At 6:30 AM as BALMORAL entered the anchorage of St. Barts, she began her customary stern seizures, finally settling after about 30 minutes. I was due in The Neptune at 8:00 AM to muster for the Fast and Fun shore excursion, a two hour ride around the island in a high-speed zodiac. Two members of our group were also participating, so it promised to be an enjoyable morning.

St. Barts, from a zodiac.
More St. Barts from a zodiac.

With nine of ten seats loaded up and before I could stow my cameras safely, our captain Frederic (rhymes with “Diabolique”), whisked us into the swells, leaping and tossing the craft about as we clung to our handlebars. Some of St. Bart’s rugged coastline and beaches are among the most beautiful in the Caribbean, but we had to cut our circuit short and abort a swim due to high seas on the other side of the island.

Tip top tikka.
You gotta pannacotta!

I beat the return tender rush and made it back on board by 11:30, had lunch in the Spey (including a marvelous chicken tikka and out-of-this-world pannacotta drenched in raspberry sauce), and wrote a bit more. At about 2:30, the BALMORAL was hoisting anchor and heading some fourteen nautical miles to Phillipsburg, St. Maarten.


An hour and a half later, we arrived in a high wind to find CELEBRITY CONSTELLATION and ADVENTURE OF THE SEAS on either side of the jetty, filling with returning passengers. I stayed on board BALMORAL to capture their departures, then headed ashore in search of a WiFi connection. The people in the terminal shops were neither friendly nor helpfull, so I wandered into town and set up the computer at a decibel-smashing bar called The Greenhouse. The clientele was so loud and populous, I thankfully never got a chance to order anything.

Tot ziens, Sint Maarten!

After posting some photos, I made my way further into town to seek out the press group at Taloula Mangos for our farewell dinner together. The Heineken Regatta event was going on, filling the streets with hordes of spring breakers, which made our return to the beautifully lit BALMORAL all the more appealing.

I couldn’t resist the fresh, buttery chocolate cake in the Palm Cafe buffet and then made my way outside to the tropical deck party to see the ship’s band perform. The versatile Chline was in fine form, singing “Material Girl” and “Like A Virgin” well beyond Madonna’s capabilities. By the time I was circumnavigating the promenade, BALMORAL was churning her way from St. Maarten into the balmy, starlit seas.

Saturday, March 8:

BALMORAL at St. John's, Antigua.

BALMORAL backed into St. John’s, Antigua, at approximately 7:00 AM, tying up at 7:30. It was the dreaded final morning of the cruise and my bags were mostly packed. I decided to try an English breakfast in the Palm Cafe, settling on two “over easy” eggs made to order, beans, and cooked tomatoes.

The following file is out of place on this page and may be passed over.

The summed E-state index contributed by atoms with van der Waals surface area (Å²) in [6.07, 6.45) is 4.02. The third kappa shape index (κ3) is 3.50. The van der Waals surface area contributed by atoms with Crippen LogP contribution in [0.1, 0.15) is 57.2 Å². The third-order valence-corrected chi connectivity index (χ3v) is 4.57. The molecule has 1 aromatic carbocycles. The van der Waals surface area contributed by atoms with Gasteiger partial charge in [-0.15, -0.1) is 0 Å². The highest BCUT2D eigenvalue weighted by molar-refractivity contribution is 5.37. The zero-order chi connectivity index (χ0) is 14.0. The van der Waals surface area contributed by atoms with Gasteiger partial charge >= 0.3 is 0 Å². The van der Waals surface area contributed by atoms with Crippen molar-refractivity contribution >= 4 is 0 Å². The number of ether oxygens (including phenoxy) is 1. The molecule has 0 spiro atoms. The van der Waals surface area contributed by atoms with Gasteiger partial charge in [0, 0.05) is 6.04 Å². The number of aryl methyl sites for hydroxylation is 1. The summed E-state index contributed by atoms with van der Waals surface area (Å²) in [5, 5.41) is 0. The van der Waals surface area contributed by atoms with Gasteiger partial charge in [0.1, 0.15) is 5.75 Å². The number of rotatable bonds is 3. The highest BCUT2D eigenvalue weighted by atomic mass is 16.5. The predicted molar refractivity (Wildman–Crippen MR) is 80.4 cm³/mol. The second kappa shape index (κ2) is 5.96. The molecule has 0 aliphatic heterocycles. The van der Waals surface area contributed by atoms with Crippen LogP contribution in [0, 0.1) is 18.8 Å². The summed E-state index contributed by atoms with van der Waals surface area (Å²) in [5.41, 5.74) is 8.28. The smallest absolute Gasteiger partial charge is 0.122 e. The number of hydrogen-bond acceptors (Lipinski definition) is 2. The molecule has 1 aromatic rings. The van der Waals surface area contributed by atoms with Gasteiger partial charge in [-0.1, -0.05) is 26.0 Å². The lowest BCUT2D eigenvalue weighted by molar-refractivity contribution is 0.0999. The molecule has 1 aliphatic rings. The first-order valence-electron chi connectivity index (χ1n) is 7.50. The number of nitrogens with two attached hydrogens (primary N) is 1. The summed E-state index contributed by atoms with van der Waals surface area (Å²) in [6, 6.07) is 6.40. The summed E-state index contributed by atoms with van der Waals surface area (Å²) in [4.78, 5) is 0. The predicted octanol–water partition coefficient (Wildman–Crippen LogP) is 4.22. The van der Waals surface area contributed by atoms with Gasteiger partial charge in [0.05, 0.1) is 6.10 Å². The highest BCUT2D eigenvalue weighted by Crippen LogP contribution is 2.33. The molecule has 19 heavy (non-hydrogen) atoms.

Belle of the BALMORAL.

After some final photos (including a visit to the fo’c’sle — thank you, Steve and Wendy!), I disembarked with the press group for lunch on the island prior to our flights home.

Although I knew I would enjoy a Fred. Olsen cruise long before I finally took one, I was thoroughly impressed with the product they offer: gourmet dining, varied and sophisticated entertainment, a very pleasantly-decorated small-to-mid-sized ship (by today’s standards), a brilliant maritime legacy, and a friendly, well-traveled clientele.

Much as boarding an MSC ship is like going to Italy, cruising with Fred. Olsen is stepping into the best of Britain, in this case without the torment and torture of Heathrow. In these all too “similar seas”, it is great to know there are alternatives to common platform megaships (no matter how well designed and run) and loyal, like-minded passengers who want no part of that formula. Cheers to Fred. Olsen and much success as they court a small niche of the American cruise market without compromising their Britishness.

BALMORAL will make three more U.S.-based Caribbean trips this season. Next year, Fred. Olsen’s BRAEMAR (ex CROWN DYNASTY, CUNARD DYNASTY, NORWEGIAN DYNASTY) will offer a similar program of cruises.

Very special thanks to: Anthony Cooke, Martin Cox, Charlie Doherty, Wendy Hooper-Greenhill and Steve Kravitz

Peter Knego

Peter Knego

Having documented over 400 passenger ships and taken more than 200 cruises, MaritimeMatters’ co-editor Peter Knego is a leading freelance cruise writer, a respected ocean liner historian and frequent maritime lecturer both on land and at sea.  With his work regularly featured in cruise industry trades and consumer publications.  Knego also runs the website which offers MidCentury cruise ship furniture, artwork and fittings rescued from the shipbreaking yards of Alang, India.  He has produced several videos on the subject, including his latest, The Sands Of Alang and the best-selling On The Road To Alang."
Peter Knego